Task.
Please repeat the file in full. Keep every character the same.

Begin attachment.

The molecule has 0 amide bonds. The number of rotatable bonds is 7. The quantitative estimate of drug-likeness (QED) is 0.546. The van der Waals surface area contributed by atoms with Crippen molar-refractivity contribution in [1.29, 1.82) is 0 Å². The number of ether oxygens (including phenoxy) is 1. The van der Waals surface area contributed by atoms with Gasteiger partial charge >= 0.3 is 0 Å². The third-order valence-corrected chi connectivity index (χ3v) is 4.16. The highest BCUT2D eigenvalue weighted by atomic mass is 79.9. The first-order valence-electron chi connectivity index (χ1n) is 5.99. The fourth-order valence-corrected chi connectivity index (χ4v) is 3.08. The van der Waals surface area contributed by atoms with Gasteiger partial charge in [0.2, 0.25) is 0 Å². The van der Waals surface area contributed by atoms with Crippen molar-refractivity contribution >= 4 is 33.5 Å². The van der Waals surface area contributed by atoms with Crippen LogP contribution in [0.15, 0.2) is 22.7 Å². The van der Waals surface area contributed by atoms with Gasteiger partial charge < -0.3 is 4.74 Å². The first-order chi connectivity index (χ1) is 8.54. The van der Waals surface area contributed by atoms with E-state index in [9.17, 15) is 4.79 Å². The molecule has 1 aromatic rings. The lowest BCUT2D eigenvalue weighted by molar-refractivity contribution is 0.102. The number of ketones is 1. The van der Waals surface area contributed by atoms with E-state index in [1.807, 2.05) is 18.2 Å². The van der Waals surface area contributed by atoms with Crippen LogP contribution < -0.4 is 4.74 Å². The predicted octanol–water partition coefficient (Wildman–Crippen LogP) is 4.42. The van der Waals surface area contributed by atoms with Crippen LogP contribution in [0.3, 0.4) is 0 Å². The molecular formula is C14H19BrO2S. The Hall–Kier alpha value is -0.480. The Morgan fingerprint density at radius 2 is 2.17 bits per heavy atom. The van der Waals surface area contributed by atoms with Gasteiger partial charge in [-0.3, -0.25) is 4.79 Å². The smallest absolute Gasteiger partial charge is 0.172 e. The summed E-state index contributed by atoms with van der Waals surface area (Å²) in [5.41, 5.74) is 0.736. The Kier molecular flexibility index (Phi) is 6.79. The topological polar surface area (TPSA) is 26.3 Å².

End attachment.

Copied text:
The molecule has 0 amide bonds. The number of rotatable bonds is 7. The quantitative estimate of drug-likeness (QED) is 0.546. The van der Waals surface area contributed by atoms with Crippen molar-refractivity contribution in [1.29, 1.82) is 0 Å². The number of ether oxygens (including phenoxy) is 1. The van der Waals surface area contributed by atoms with Gasteiger partial charge >= 0.3 is 0 Å². The third-order valence-corrected chi connectivity index (χ3v) is 4.16. The highest BCUT2D eigenvalue weighted by atomic mass is 79.9. The first-order valence-electron chi connectivity index (χ1n) is 5.99. The fourth-order valence-corrected chi connectivity index (χ4v) is 3.08. The van der Waals surface area contributed by atoms with Gasteiger partial charge in [0.2, 0.25) is 0 Å². The van der Waals surface area contributed by atoms with Crippen molar-refractivity contribution >= 4 is 33.5 Å². The van der Waals surface area contributed by atoms with Crippen LogP contribution in [0.15, 0.2) is 22.7 Å². The van der Waals surface area contributed by atoms with Gasteiger partial charge < -0.3 is 4.74 Å². The first-order chi connectivity index (χ1) is 8.54. The van der Waals surface area contributed by atoms with E-state index in [9.17, 15) is 4.79 Å². The molecule has 1 aromatic rings. The lowest BCUT2D eigenvalue weighted by molar-refractivity contribution is 0.102. The number of ketones is 1. The van der Waals surface area contributed by atoms with E-state index in [1.807, 2.05) is 18.2 Å². The van der Waals surface area contributed by atoms with Crippen LogP contribution < -0.4 is 4.74 Å². The predicted octanol–water partition coefficient (Wildman–Crippen LogP) is 4.42. The van der Waals surface area contributed by atoms with Crippen LogP contribution in [0.3, 0.4) is 0 Å². The molecular formula is C14H19BrO2S. The Hall–Kier alpha value is -0.480. The Morgan fingerprint density at radius 2 is 2.17 bits per heavy atom. The van der Waals surface area contributed by atoms with Gasteiger partial charge in [-0.3, -0.25) is 4.79 Å². The smallest absolute Gasteiger partial charge is 0.172 e. The summed E-state index contributed by atoms with van der Waals surface area (Å²) in [5.41, 5.74) is 0.736. The Kier molecular flexibility index (Phi) is 6.79. The topological polar surface area (TPSA) is 26.3 Å².